WASHINGTON — What does that World War II word ‘snafu’ mean again?
Korean War veteran Donald Matthiessen, of Sterling, gave a censored version of the answer: “Situation normal, all fouled up.”
Thursday’s Honor Flight No. 25 of the Quad Cities almost never got off the ground. After the plane struck an owl on its way to the Quad Cities airport, there was the possibility of the flight being canceled. It wasn’t, but takeoff was delayed for nearly 3 hours.
Then there was the matter of memorials in Washington being closed to the public because of the federal government shutdown.
And, while the 92 veterans – about 60 from the Sauk Valley – were touring the sights, the death of a Connecticut woman who tried to ram her car through a White House barricade led to a temporary lockdown of the Capitol.
Despite all of that, Thursday’s Honor Flight was “one of the most successful flights we’ve ever done,” hub director Bob Morrison said.
The late flight meant a visit to the Vietnam Memorial wall had to be scrubbed. And the shutdown prevented the veterans from going to the Udvar-Hazy Center Air & Space Museum.
But this Honor Flight was the first from the area to tour the 9/11 Memorial at the Pentagon. It also got to add a bus tour of Fort Myer to the itinerary.
Ninety Korean War veterans made the trip; two served during World War II.
The schedule broke from doughnuts and coffee at the airport to a tearful announcement from the Sun Country Airlines pilot that the flight was being delayed. The jet had struck an owl on its landing into Moline and the airline had to be certain there was no safety risk.
After 2 hours of “hurrying up and waiting,” another military expression shared often Thursday, the plane’s engine was tested on the runway as more than a dozen veterans watched from a window. Some cheered as the engine started up and again as the announcement came that the trip was a go.
Shortly after 10 a.m., about 3 hours off schedule, the plane was in the air on its way to the nation’s capital.
“I’ve been looking forward to this trip with my son [Brian] for quite some time,” said Lowell Grummert of Sterling.
Grummert was drafted as an infantryman.
“My life was as worse as you can get, an infantryman with a rifle,” Grummert can say with a laugh now.
“That’s it, you just go out in the front line. No specialty, just a rifleman. You slept with your rifle.”
“Freedom is not free”
Due to the morning’s delay, only about 15 minutes could be spent at the Korean War Memorial, if the veterans were going to have time to see the 4 p.m. “changing of the guard” at the Tomb of the Unknown Soldier in Arlington National Cemetery.
A barrier awaited veterans and on it a sign that read: “Due to the government shutdown, all national parks are closed.”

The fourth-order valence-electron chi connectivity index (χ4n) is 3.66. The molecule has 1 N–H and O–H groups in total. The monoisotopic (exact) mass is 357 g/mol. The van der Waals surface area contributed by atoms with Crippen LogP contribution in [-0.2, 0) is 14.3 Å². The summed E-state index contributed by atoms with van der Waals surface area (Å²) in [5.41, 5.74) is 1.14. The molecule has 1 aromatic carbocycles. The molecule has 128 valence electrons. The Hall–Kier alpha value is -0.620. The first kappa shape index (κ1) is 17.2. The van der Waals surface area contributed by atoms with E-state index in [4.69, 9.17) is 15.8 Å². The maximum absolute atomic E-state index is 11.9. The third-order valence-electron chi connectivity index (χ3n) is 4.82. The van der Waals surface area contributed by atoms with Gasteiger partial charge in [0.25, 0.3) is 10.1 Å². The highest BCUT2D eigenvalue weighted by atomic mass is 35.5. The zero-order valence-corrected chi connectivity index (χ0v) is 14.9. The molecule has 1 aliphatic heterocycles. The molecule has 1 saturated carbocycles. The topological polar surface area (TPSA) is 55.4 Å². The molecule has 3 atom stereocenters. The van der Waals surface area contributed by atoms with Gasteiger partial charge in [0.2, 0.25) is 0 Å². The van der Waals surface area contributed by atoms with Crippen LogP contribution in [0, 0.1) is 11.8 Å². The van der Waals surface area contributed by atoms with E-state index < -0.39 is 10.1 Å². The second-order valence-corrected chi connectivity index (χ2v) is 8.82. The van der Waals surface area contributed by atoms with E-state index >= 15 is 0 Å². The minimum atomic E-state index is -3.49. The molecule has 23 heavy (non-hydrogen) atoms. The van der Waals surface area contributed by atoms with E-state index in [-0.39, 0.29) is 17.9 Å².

A handful of congressmen helped veterans get into the World War II Memorial.
U.S. Rep. Bruce Braley, D-Iowa, removed the barrier for veterans. A handful of tourists of Korean descent waited outside and watched as veterans were granted access no others were given.
“I waited 2 years, did they think a barrier was going to stop me?” said veteran Melvin Haenitsch of Ashton.
As Craig DeDecker led his father Richard’s wheelchair into the monument, Braley put his hand on Richard’s shoulder.
“There’s nothing more special than being here father and son,” Braley said. “I would’ve loved to have taken my dad here, but he passed away.”
Different than the other war monuments in the Washington mall, the Korean War monument is filled with detail.
Sculptures of life-sized soldiers wearing rain gear stand out in the open there, while the faces of every occupation that had a hand in the Korean War effort are embossed into the memorial wall.
Gene Medlar of Oregon remembered telling his mom that he was being sent to Korea, after being stationed for a short while in the States.
“She knew something was up and she was worried,” Medlar said. “I told her I’m going to Korea. I said: ‘Don’t worry, Mom. I’ll come home.’”
Medlar was impressed with the changing of the guards.
“They’re so polished,” Medlar said of the soldiers. “That’s really something. I’ll never forget that.”
Having to cancel the Lincoln Memorial and not being able to access the Iwo Jima Monument, a former Rock Island Arsenal worker, who is now stationed at the Pentagon, arranged the visit to the new 9/11 Memorial at the Pentagon for the Honor Flight veterans.
William Limond of Morrison and Daniel Frankfother of Milledgeville were impressed with the reception they received coming home.
Everywhere Honor Flight veterans went, whether it was getting off the plane in Washington, getting on the bus there, or arriving to the airport, they were met by people to give them a thank you and a handshake.
Students from several schools in Illinois and Iowa, as well as family members, wrote letters to veterans. They were passed out during “mail time” before leaving Washington Dulles Airport.
The Quad Cities International Airport reception, however, was the grandest.
Hundreds of family, friends and veteran supporters made a path for veterans to exit the airport in the Quad Cities. A bagpipe played and a grade school band provided patriotic music.
“I came home through Seattle, and we had a few people there to welcome us, and some dancers,” said Army veteran Limond. “We just went straight home after that. Nothing like we had here.”
“I thought it was great,” Frankfother said. “I won’t forget it. I must’ve shook a thousand hands.”